Reflections on our Graduate and Professional Student Community
In fall 2015, approximately 12,600 students enrolled at Vanderbilt. Of these, approximately 5,700 (45%) were seeking degrees in our graduate and professional programs. While four of our schools and colleges award undergraduate degrees, faculty in all ten schools and colleges are training graduate and/or professional students. Graduate and professional students are central to the university’s learning missions and ensure Vanderbilt’s standing as an elite research university. This spring we have many reasons to reflect on this student community. Both here, and once they leave our campus, these students are making a difference in the world through their discoveries and leadership.
Our graduate and professional students, as a whole, constitute one of the most intellectually engaged and diverse groups on campus, bringing important perspectives to their roles as scholars, teachers, mentors, researchers and colleagues. What is our strategic vision for offering truly innovative opportunities for this group of Vanderbilt students?
At many universities, graduate and professional programs remain organized in highly discipline-centered fashions. Aspects of this are critical to ensure the depth of excellence required for future career success in the humanities, theology, creative arts, social sciences, law, medicine, business, engineering, education and life and physical sciences. However, our faculty also recognize that tackling and solving the pressing problems facing society requires actively forging trans-institutional bridges; be this through the Cross-College teaching initiative and/or the Trans-institutional Programs. Thus, we must develop even better ways to allow our graduate and professional programs to take advantage of our trans-institutional strengths.
One very recent example is the newly launched Center for Digital Humanities with support from the Mellon Foundation. The center will offer new training opportunities and fellowships for graduate students. In addition, new graduate and professional student partnerships will also be emerging in the coming year with the opening of the Innovation Center.
With the newly appointed Dean of the Graduate School Mark Wallace and the recently released New Vision for Graduate Education report, we are also poised to build infrastructure that will bring our graduate and professional students together in ways that will further enrich their time at Vanderbilt. Going back to the 2014 Academic Strategic Plan, there was a call for considering graduate and professional student housing. With the ongoing land use planning initiative, should we consider a “Commons” and residential living-learning for graduate and professional students?
|Recommendations from the New Vision for Graduate Education Report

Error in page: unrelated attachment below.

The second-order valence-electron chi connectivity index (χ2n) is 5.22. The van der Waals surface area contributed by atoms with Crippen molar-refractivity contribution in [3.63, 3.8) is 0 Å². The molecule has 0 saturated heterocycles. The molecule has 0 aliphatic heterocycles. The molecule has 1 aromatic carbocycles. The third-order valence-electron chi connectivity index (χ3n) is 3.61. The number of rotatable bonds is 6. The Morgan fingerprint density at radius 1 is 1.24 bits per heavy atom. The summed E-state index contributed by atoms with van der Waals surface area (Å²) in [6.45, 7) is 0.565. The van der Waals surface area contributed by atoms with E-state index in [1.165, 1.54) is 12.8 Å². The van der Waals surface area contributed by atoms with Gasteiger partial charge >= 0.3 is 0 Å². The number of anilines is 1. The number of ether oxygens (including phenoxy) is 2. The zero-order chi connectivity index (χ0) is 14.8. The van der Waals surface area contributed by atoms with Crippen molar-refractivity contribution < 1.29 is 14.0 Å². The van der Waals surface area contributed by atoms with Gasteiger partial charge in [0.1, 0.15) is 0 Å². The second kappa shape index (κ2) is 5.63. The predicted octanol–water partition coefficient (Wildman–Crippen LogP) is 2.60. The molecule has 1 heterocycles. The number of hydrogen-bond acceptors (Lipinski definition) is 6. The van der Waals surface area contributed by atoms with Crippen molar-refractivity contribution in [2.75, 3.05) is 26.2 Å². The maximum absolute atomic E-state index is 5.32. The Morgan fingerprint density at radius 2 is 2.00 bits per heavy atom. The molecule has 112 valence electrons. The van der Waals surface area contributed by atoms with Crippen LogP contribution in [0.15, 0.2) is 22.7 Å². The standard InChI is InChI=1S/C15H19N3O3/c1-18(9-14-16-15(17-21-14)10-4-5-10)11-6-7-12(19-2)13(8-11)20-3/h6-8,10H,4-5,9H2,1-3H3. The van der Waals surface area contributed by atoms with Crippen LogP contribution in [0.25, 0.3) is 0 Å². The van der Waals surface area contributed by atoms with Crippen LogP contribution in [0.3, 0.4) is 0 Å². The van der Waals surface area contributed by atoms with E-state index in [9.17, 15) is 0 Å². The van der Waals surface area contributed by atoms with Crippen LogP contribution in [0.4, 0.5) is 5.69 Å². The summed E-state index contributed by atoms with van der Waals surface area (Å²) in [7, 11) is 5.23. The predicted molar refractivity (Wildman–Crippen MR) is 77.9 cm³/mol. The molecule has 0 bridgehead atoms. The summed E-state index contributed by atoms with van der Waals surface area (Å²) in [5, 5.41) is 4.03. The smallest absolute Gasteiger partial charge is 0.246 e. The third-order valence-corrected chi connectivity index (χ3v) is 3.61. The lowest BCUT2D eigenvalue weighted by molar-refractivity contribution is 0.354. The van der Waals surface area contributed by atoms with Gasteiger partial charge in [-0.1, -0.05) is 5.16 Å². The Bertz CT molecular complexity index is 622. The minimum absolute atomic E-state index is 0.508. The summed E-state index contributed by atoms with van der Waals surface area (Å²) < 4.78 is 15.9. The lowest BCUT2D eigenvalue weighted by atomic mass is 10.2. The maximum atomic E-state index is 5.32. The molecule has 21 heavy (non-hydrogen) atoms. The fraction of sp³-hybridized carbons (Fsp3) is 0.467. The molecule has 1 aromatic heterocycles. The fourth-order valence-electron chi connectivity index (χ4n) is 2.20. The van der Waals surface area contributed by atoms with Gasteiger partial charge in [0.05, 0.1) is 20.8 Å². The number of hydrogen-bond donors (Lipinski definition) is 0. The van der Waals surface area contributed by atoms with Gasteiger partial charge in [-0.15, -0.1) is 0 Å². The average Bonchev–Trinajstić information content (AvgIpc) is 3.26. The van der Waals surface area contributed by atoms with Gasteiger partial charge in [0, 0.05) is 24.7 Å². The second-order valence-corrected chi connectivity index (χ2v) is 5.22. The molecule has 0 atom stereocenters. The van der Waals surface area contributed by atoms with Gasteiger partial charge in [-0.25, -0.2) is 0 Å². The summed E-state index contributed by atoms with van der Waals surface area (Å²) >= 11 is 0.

- Expand professional development opportunities ranging from business skills, writing, teaching skills, presentation skills, interviewing and entrepreneurial exposure
- Offer more options for housing, counseling, financial support services and graduate fellowships
- Harness the power of data by ramping up collection and analysis efforts on recruitment, admissions, student performance, student productivity and program outcomes
- Create special programs to reward exceptional scholarship, recognize the faculty role in graduate education and more
For the full list and details, see the report.
The move of the Graduate School to Alumni Hall is an important step in enhancing the campus community. Housed in a recently renovated, centrally located building with multiple gathering places for students, this site will create opportunities for students to come together for workshops, seminars and meetings. The New Vision report’s recommendations will guide investments in the days ahead for Dean Wallace and the deans of all of the schools and colleges. All our efforts are aimed at preparing our students for careers in a very dynamic and changing world.
Amidst this optimism, we must also reflect on the recent international terrorist attacks that resulted in the loss of one student and two alumni of our Owen Graduate School of Management. They each represented the very finest of Vanderbilt – Taylor Force, a West Point graduate, veteran and budding entrepreneur and MBA student, whose life was needlessly cut short while overseas studying entrepreneurism in Israel; and Brussels bombing victims, Justin and Stephanie Shults. The Shults’ met at Owen and were living abroad enjoying early success in their international business careers. Justin was also an undergraduate alumnus of the College of Arts and Science. My heart goes out to their families and friends as well to our Vanderbilt community.
As we work together to continue building the very best programs for our graduate and professional students, we do so knowing that this is critical to advance learning and discovery, and to educate future leaders to address today’s most pressing problems. With these efforts, we hope to one day see a world where such senseless tragedies cease to exist.
Susan R. Wente
Vanderbilt partners with LaunchTN to support student startup pitch competitions
Campus encouraged to participate in Blackboard feedback survey
Research Internet to expand tenfold
Previous Open Dore Issues
In case you missed it….
The True Value of Creativity and the Liberal Arts – February 2016
New Year, New Hires, New Perspectives – January 2016
Looking Ahead to 2016 – December 2015
A Message on Diversity and Inclusion – November 2015
One VU to the World – October 2015
On Location Update – September 2015
The Feedback Loop – August 2015
The Discovery ROI – May 2015
Strategic Decisions for Strategic Impact – April 2015
New Leaders and Calls for All to Engage – March 2015
A Culture Powered by Ideas – February 2015
Welcome to the First Issue of The Open Dore – January 2015